Update (1/2020): We just released a brand new report examining the recent ridehail changes at LAX – you can read more about it here.
Passengers who are looking for an Uber or Lyft ride out of Los Angeles International Airport (LAX) are in for a major change starting October 2019. Below, senior RSG Contributor Sergio Avedian details all the changes for the drivers as well as passengers.
This is a rendering of what LAX will look like in a few years. The airport is currently under construction, and the best estimates are that this massive construction project will finish by 2025 – six years from now. In the meantime, LAX has become the second busiest airport by total passenger volume in the nation, closely following Atlanta’s Hartsfield-Jackson International.
LAX is an old airport. It was built in the late 50’s, refurbished and improved to accommodate the Olympics in the 80’s, but since then the passenger traffic has exploded. On an average day, over 240,000 passengers move through “the loop”, as drivers call it. Certain days, it is the loop from hell where pick ups and drop offs could take more than an hour. LAX is designed on two levels, lower level for all arrivals and upper level for all departures, but it was definitely not designed to handle the current day passenger volumes.
Since the location of the airport is right next to the Pacific Ocean, getting to the airport can only be accomplished from the North, East and South. In general the following is what one can expect to endure.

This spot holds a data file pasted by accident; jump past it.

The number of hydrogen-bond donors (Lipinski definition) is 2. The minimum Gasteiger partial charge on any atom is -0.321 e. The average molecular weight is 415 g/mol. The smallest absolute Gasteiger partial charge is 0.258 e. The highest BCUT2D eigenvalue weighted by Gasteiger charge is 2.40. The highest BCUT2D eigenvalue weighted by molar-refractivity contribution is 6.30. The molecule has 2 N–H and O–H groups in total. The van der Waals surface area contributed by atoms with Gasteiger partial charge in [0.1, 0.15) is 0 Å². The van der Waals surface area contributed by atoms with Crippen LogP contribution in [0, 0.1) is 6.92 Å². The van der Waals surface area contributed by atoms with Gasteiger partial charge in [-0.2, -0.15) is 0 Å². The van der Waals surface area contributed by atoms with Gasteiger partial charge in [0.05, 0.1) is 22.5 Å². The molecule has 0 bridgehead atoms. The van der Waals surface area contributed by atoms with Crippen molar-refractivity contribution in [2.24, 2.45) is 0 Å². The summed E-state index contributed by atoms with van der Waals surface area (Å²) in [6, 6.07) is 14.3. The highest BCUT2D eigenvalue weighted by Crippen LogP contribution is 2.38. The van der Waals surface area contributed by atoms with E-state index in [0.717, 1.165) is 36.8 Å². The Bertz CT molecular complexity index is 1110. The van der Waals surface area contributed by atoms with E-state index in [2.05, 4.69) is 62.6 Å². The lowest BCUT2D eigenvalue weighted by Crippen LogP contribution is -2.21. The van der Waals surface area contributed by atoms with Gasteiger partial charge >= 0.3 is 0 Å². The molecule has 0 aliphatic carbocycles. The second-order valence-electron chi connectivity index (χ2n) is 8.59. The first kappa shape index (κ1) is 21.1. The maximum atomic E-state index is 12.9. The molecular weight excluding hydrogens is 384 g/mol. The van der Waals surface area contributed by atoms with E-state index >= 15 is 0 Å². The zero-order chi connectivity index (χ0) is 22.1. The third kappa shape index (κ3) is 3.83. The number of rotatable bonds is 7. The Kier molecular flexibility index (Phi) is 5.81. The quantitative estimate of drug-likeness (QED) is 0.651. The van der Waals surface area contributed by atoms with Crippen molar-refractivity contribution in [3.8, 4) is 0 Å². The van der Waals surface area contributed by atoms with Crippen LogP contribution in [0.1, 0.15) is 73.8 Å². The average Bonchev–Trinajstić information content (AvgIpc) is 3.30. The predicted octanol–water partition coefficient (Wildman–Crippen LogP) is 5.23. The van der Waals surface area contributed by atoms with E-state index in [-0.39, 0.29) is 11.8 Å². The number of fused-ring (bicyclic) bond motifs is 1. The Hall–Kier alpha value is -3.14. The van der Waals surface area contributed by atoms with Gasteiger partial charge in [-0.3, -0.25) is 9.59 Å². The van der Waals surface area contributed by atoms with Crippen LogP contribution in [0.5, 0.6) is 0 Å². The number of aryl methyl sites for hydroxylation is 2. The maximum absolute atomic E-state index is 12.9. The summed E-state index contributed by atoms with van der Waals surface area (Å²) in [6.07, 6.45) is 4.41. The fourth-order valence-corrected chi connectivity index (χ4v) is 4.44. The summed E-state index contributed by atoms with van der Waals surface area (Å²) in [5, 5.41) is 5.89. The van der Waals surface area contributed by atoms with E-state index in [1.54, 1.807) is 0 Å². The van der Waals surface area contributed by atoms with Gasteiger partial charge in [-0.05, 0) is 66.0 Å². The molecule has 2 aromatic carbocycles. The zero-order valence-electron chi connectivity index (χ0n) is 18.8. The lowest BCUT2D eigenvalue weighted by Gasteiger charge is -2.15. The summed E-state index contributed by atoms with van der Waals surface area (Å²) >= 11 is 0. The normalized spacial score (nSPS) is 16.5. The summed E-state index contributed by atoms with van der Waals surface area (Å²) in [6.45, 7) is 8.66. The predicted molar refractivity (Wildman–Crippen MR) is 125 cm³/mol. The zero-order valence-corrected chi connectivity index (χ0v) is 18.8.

TNC companies, like Uber and Lyft, were allowed to pick passengers up starting in December 2015 in addition to drop offs under the condition that all drop offs and pick ups would be done on the second level (departures), creating massive traffic jams.
Changes Implemented as of October 2019
Starting on October 29, travelers looking to request an Uber, Lyft or taxis will be taken by shuttle from arrivals (Lower Level) to an adjacent parking lot, where they can book their rides, said Keith Wilschetz, deputy executive director of Operations and Emergency Management Division at Los Angeles World Airports. Drop offs at terminals will still be allowed to take place at departures (Upper Level).
The decision is in response to worsening congestion at the airport, which is undergoing a $14-billion overhaul of its aging road network and terminals. Major airlines have been adding routes, more people are coming to the airport in general, Wilschetz said. Passenger volume increased from 63.7 million in 2012 to 87.5 million in 2018, according to LAX officials.
The increased use of ride-hailing services has also contributed to the traffic, which sometimes backs up into nearby neighborhoods. “We understand that trying to get into the central terminal area is a challenge and has been for a long time, and we’ve been working to make that much better,” Wilschetz said.
The news was first reported by Skift, a media company that covers the travel industry.
Passengers will wait three to five minutes for a shuttle, Wilschetz said, and the trip should take no longer than 15 minutes total. The airport plans to reconfigure its lower-level curb to allow shuttle buses to have unimpeded access around the central terminal loop.
LAX will join other airports that have terminated curbside ride-hailing in an attempt to alleviate traffic. In June, San Francisco International Airport moved all domestic terminal pickups for Uber and Lyft to a central parking lot. Similar changes are also scheduled to take place at Boston Logan International Airport shortly.